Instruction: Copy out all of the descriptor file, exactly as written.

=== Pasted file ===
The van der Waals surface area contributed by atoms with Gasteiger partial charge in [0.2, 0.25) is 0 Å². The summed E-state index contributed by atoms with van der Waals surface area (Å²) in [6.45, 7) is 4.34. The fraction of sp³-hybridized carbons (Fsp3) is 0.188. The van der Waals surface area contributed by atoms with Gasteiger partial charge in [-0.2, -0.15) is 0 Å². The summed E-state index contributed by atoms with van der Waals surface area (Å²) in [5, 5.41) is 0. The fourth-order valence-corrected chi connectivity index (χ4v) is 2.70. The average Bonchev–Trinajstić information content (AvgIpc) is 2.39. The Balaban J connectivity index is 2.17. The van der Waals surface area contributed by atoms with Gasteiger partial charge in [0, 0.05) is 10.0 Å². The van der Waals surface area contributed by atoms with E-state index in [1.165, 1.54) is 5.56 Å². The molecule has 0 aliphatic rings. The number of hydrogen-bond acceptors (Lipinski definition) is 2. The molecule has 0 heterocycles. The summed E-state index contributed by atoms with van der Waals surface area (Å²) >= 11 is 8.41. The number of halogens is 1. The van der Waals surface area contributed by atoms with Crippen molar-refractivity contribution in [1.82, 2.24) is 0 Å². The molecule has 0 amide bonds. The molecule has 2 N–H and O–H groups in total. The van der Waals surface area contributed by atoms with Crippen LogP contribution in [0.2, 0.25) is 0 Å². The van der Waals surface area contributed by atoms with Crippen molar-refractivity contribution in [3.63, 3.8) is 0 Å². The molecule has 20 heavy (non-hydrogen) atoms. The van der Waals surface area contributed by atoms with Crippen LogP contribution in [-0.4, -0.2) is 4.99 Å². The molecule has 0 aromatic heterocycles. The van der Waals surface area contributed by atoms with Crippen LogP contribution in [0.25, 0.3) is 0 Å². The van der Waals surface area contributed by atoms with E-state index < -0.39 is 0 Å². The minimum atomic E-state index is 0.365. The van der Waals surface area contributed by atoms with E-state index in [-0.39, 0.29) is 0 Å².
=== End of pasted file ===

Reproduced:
The van der Waals surface area contributed by atoms with Gasteiger partial charge in [0.2, 0.25) is 0 Å². The summed E-state index contributed by atoms with van der Waals surface area (Å²) in [6.45, 7) is 4.34. The fraction of sp³-hybridized carbons (Fsp3) is 0.188. The van der Waals surface area contributed by atoms with Gasteiger partial charge in [-0.2, -0.15) is 0 Å². The summed E-state index contributed by atoms with van der Waals surface area (Å²) in [5, 5.41) is 0. The fourth-order valence-corrected chi connectivity index (χ4v) is 2.70. The average Bonchev–Trinajstić information content (AvgIpc) is 2.39. The Balaban J connectivity index is 2.17. The van der Waals surface area contributed by atoms with Gasteiger partial charge in [0, 0.05) is 10.0 Å². The van der Waals surface area contributed by atoms with E-state index in [1.165, 1.54) is 5.56 Å². The molecule has 0 aliphatic rings. The number of hydrogen-bond acceptors (Lipinski definition) is 2. The molecule has 0 heterocycles. The summed E-state index contributed by atoms with van der Waals surface area (Å²) >= 11 is 8.41. The number of halogens is 1. The van der Waals surface area contributed by atoms with Crippen molar-refractivity contribution in [1.82, 2.24) is 0 Å². The molecule has 0 amide bonds. The molecule has 2 N–H and O–H groups in total. The van der Waals surface area contributed by atoms with Crippen LogP contribution in [0.2, 0.25) is 0 Å². The van der Waals surface area contributed by atoms with Crippen molar-refractivity contribution in [3.63, 3.8) is 0 Å². The molecule has 20 heavy (non-hydrogen) atoms. The van der Waals surface area contributed by atoms with Crippen LogP contribution in [-0.4, -0.2) is 4.99 Å². The molecule has 0 aromatic heterocycles. The van der Waals surface area contributed by atoms with Crippen LogP contribution in [0.25, 0.3) is 0 Å². The van der Waals surface area contributed by atoms with E-state index < -0.39 is 0 Å². The minimum atomic E-state index is 0.365. The van der Waals surface area contributed by atoms with E-state index in [-0.39, 0.29) is 0 Å².